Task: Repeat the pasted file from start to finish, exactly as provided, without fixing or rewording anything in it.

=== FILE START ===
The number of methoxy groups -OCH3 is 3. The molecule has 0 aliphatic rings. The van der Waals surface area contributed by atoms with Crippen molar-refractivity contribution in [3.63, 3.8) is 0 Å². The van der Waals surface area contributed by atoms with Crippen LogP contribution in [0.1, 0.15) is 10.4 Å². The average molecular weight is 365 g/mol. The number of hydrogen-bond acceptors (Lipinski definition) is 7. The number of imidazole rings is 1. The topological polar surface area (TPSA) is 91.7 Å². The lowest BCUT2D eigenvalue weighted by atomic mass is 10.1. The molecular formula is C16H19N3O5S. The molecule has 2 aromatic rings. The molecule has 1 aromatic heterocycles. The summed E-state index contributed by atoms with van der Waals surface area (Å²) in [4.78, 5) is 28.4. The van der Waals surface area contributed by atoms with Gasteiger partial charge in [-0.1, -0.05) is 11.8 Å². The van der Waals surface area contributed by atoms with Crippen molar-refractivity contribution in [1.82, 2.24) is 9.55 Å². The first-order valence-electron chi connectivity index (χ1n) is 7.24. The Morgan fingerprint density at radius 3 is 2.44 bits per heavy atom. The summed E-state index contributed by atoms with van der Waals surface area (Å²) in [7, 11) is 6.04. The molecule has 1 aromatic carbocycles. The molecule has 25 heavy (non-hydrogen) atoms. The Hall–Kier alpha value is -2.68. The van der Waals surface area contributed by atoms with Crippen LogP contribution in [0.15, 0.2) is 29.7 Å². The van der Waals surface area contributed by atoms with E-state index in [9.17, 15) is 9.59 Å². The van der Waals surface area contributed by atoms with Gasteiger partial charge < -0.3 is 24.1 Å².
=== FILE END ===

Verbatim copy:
The number of methoxy groups -OCH3 is 3. The molecule has 0 aliphatic rings. The van der Waals surface area contributed by atoms with Crippen molar-refractivity contribution in [3.63, 3.8) is 0 Å². The van der Waals surface area contributed by atoms with Crippen LogP contribution in [0.1, 0.15) is 10.4 Å². The average molecular weight is 365 g/mol. The number of hydrogen-bond acceptors (Lipinski definition) is 7. The number of imidazole rings is 1. The topological polar surface area (TPSA) is 91.7 Å². The lowest BCUT2D eigenvalue weighted by atomic mass is 10.1. The molecular formula is C16H19N3O5S. The molecule has 2 aromatic rings. The molecule has 1 aromatic heterocycles. The summed E-state index contributed by atoms with van der Waals surface area (Å²) in [4.78, 5) is 28.4. The van der Waals surface area contributed by atoms with Gasteiger partial charge in [-0.1, -0.05) is 11.8 Å². The van der Waals surface area contributed by atoms with Crippen molar-refractivity contribution in [1.82, 2.24) is 9.55 Å². The first-order valence-electron chi connectivity index (χ1n) is 7.24. The Morgan fingerprint density at radius 3 is 2.44 bits per heavy atom. The summed E-state index contributed by atoms with van der Waals surface area (Å²) in [7, 11) is 6.04. The molecule has 1 aromatic carbocycles. The molecule has 25 heavy (non-hydrogen) atoms. The Hall–Kier alpha value is -2.68. The van der Waals surface area contributed by atoms with Crippen LogP contribution in [0.15, 0.2) is 29.7 Å². The van der Waals surface area contributed by atoms with E-state index in [9.17, 15) is 9.59 Å². The van der Waals surface area contributed by atoms with Gasteiger partial charge < -0.3 is 24.1 Å².